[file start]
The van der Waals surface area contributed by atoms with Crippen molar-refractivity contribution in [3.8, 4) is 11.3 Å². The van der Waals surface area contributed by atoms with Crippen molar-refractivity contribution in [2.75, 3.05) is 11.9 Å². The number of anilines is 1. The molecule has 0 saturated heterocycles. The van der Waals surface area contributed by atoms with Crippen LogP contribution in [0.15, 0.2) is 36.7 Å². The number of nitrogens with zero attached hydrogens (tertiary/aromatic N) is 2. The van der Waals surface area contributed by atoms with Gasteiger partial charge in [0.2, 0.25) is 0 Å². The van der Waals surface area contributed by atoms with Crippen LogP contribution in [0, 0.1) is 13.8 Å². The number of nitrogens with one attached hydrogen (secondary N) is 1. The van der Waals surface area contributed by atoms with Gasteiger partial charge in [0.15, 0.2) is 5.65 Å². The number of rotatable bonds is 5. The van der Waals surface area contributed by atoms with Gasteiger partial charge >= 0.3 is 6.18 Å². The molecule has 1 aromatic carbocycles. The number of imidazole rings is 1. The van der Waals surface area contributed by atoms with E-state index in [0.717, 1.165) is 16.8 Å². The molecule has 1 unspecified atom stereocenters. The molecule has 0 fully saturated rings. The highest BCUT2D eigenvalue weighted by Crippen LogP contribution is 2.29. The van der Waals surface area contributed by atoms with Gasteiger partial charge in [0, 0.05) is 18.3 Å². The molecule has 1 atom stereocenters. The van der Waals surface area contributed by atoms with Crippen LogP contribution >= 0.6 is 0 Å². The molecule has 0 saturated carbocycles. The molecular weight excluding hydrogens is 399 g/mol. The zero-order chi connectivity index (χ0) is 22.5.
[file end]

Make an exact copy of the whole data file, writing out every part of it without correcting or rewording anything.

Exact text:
The van der Waals surface area contributed by atoms with Crippen molar-refractivity contribution in [3.8, 4) is 11.3 Å². The van der Waals surface area contributed by atoms with Crippen molar-refractivity contribution in [2.75, 3.05) is 11.9 Å². The number of anilines is 1. The molecule has 0 saturated heterocycles. The van der Waals surface area contributed by atoms with Crippen LogP contribution in [0.15, 0.2) is 36.7 Å². The number of nitrogens with zero attached hydrogens (tertiary/aromatic N) is 2. The van der Waals surface area contributed by atoms with Gasteiger partial charge in [0.2, 0.25) is 0 Å². The van der Waals surface area contributed by atoms with Crippen LogP contribution in [0, 0.1) is 13.8 Å². The number of nitrogens with one attached hydrogen (secondary N) is 1. The van der Waals surface area contributed by atoms with Gasteiger partial charge in [0.15, 0.2) is 5.65 Å². The number of rotatable bonds is 5. The van der Waals surface area contributed by atoms with Gasteiger partial charge >= 0.3 is 6.18 Å². The molecule has 1 aromatic carbocycles. The number of imidazole rings is 1. The van der Waals surface area contributed by atoms with E-state index in [0.717, 1.165) is 16.8 Å². The molecule has 1 unspecified atom stereocenters. The molecule has 0 fully saturated rings. The highest BCUT2D eigenvalue weighted by Crippen LogP contribution is 2.29. The van der Waals surface area contributed by atoms with Gasteiger partial charge in [0, 0.05) is 18.3 Å². The molecule has 1 atom stereocenters. The van der Waals surface area contributed by atoms with Crippen LogP contribution >= 0.6 is 0 Å². The molecule has 0 saturated carbocycles. The molecular weight excluding hydrogens is 399 g/mol. The zero-order chi connectivity index (χ0) is 22.5.